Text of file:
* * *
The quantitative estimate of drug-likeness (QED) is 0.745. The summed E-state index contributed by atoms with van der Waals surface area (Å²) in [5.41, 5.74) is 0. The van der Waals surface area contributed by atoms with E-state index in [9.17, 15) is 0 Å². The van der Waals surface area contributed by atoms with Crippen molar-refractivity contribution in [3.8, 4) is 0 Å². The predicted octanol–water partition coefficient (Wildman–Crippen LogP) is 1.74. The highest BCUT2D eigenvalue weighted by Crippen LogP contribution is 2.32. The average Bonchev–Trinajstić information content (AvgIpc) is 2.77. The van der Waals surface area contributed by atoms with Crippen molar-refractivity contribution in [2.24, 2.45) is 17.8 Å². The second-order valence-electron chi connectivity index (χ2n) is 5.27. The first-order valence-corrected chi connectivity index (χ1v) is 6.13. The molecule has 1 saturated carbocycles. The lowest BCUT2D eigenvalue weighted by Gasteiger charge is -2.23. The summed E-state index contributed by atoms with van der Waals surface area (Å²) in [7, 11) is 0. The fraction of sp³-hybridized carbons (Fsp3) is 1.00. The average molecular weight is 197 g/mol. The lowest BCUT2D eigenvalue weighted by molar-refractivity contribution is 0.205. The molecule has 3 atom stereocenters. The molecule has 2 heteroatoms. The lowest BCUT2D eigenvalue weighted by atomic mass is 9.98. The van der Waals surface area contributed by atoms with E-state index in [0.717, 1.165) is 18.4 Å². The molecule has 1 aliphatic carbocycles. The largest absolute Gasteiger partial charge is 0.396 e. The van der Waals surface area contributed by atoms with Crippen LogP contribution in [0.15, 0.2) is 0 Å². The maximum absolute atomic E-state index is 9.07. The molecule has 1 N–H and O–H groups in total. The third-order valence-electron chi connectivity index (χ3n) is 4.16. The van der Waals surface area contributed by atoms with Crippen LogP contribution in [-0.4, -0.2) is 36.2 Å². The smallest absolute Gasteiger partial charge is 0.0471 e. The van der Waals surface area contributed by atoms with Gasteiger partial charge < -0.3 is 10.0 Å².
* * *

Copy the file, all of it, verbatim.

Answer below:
The quantitative estimate of drug-likeness (QED) is 0.745. The summed E-state index contributed by atoms with van der Waals surface area (Å²) in [5.41, 5.74) is 0. The van der Waals surface area contributed by atoms with E-state index in [9.17, 15) is 0 Å². The van der Waals surface area contributed by atoms with Crippen molar-refractivity contribution in [3.8, 4) is 0 Å². The predicted octanol–water partition coefficient (Wildman–Crippen LogP) is 1.74. The highest BCUT2D eigenvalue weighted by Crippen LogP contribution is 2.32. The average Bonchev–Trinajstić information content (AvgIpc) is 2.77. The van der Waals surface area contributed by atoms with Crippen molar-refractivity contribution in [2.24, 2.45) is 17.8 Å². The second-order valence-electron chi connectivity index (χ2n) is 5.27. The first-order valence-corrected chi connectivity index (χ1v) is 6.13. The molecule has 1 saturated carbocycles. The lowest BCUT2D eigenvalue weighted by Gasteiger charge is -2.23. The summed E-state index contributed by atoms with van der Waals surface area (Å²) in [7, 11) is 0. The fraction of sp³-hybridized carbons (Fsp3) is 1.00. The average molecular weight is 197 g/mol. The lowest BCUT2D eigenvalue weighted by molar-refractivity contribution is 0.205. The molecule has 3 atom stereocenters. The molecule has 2 heteroatoms. The lowest BCUT2D eigenvalue weighted by atomic mass is 9.98. The van der Waals surface area contributed by atoms with E-state index in [0.717, 1.165) is 18.4 Å². The molecule has 1 aliphatic carbocycles. The largest absolute Gasteiger partial charge is 0.396 e. The van der Waals surface area contributed by atoms with Crippen LogP contribution in [0.15, 0.2) is 0 Å². The maximum absolute atomic E-state index is 9.07. The molecule has 1 N–H and O–H groups in total. The third-order valence-electron chi connectivity index (χ3n) is 4.16. The van der Waals surface area contributed by atoms with Crippen LogP contribution in [-0.4, -0.2) is 36.2 Å². The smallest absolute Gasteiger partial charge is 0.0471 e. The van der Waals surface area contributed by atoms with Gasteiger partial charge < -0.3 is 10.0 Å².